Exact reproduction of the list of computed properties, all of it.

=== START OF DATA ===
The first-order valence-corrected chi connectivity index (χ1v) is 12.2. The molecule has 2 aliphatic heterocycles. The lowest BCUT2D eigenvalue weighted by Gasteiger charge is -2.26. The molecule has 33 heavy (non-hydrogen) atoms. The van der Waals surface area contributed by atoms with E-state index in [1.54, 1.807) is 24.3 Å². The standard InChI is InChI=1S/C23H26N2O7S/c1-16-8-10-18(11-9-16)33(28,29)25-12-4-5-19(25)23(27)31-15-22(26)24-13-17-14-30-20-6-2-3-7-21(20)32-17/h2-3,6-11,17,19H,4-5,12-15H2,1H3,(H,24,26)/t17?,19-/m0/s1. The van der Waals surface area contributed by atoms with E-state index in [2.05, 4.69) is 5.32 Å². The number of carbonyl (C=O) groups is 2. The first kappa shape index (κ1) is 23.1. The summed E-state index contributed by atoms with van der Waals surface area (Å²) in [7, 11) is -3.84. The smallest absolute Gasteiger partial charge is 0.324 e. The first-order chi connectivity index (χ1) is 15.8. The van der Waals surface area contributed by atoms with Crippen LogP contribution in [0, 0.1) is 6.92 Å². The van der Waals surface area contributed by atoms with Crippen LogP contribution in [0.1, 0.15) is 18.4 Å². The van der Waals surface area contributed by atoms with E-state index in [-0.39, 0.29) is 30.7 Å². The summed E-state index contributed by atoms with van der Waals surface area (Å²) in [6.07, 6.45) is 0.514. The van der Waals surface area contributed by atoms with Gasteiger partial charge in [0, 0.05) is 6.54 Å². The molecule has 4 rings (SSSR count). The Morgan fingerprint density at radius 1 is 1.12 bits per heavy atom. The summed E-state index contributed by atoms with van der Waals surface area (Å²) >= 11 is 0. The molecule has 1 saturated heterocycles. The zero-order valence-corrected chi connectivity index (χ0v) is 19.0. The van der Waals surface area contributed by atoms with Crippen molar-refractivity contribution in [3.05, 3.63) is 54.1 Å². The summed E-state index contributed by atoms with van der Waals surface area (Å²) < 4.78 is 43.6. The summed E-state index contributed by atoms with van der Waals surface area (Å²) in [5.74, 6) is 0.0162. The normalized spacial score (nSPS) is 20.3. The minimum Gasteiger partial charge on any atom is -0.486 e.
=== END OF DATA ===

The first-order valence-corrected chi connectivity index (χ1v) is 12.2. The molecule has 2 aliphatic heterocycles. The lowest BCUT2D eigenvalue weighted by Gasteiger charge is -2.26. The molecule has 33 heavy (non-hydrogen) atoms. The van der Waals surface area contributed by atoms with E-state index in [1.54, 1.807) is 24.3 Å². The standard InChI is InChI=1S/C23H26N2O7S/c1-16-8-10-18(11-9-16)33(28,29)25-12-4-5-19(25)23(27)31-15-22(26)24-13-17-14-30-20-6-2-3-7-21(20)32-17/h2-3,6-11,17,19H,4-5,12-15H2,1H3,(H,24,26)/t17?,19-/m0/s1. The van der Waals surface area contributed by atoms with E-state index in [2.05, 4.69) is 5.32 Å². The number of carbonyl (C=O) groups is 2. The first kappa shape index (κ1) is 23.1. The summed E-state index contributed by atoms with van der Waals surface area (Å²) in [7, 11) is -3.84. The smallest absolute Gasteiger partial charge is 0.324 e. The first-order chi connectivity index (χ1) is 15.8. The van der Waals surface area contributed by atoms with Crippen LogP contribution in [0, 0.1) is 6.92 Å². The van der Waals surface area contributed by atoms with Crippen LogP contribution in [0.1, 0.15) is 18.4 Å². The van der Waals surface area contributed by atoms with E-state index in [-0.39, 0.29) is 30.7 Å². The summed E-state index contributed by atoms with van der Waals surface area (Å²) in [6.07, 6.45) is 0.514. The van der Waals surface area contributed by atoms with Gasteiger partial charge in [0, 0.05) is 6.54 Å². The molecule has 4 rings (SSSR count). The Morgan fingerprint density at radius 1 is 1.12 bits per heavy atom. The summed E-state index contributed by atoms with van der Waals surface area (Å²) >= 11 is 0. The molecule has 1 saturated heterocycles. The zero-order valence-corrected chi connectivity index (χ0v) is 19.0. The van der Waals surface area contributed by atoms with Crippen molar-refractivity contribution in [3.05, 3.63) is 54.1 Å². The summed E-state index contributed by atoms with van der Waals surface area (Å²) < 4.78 is 43.6. The summed E-state index contributed by atoms with van der Waals surface area (Å²) in [5.74, 6) is 0.0162. The normalized spacial score (nSPS) is 20.3. The minimum Gasteiger partial charge on any atom is -0.486 e.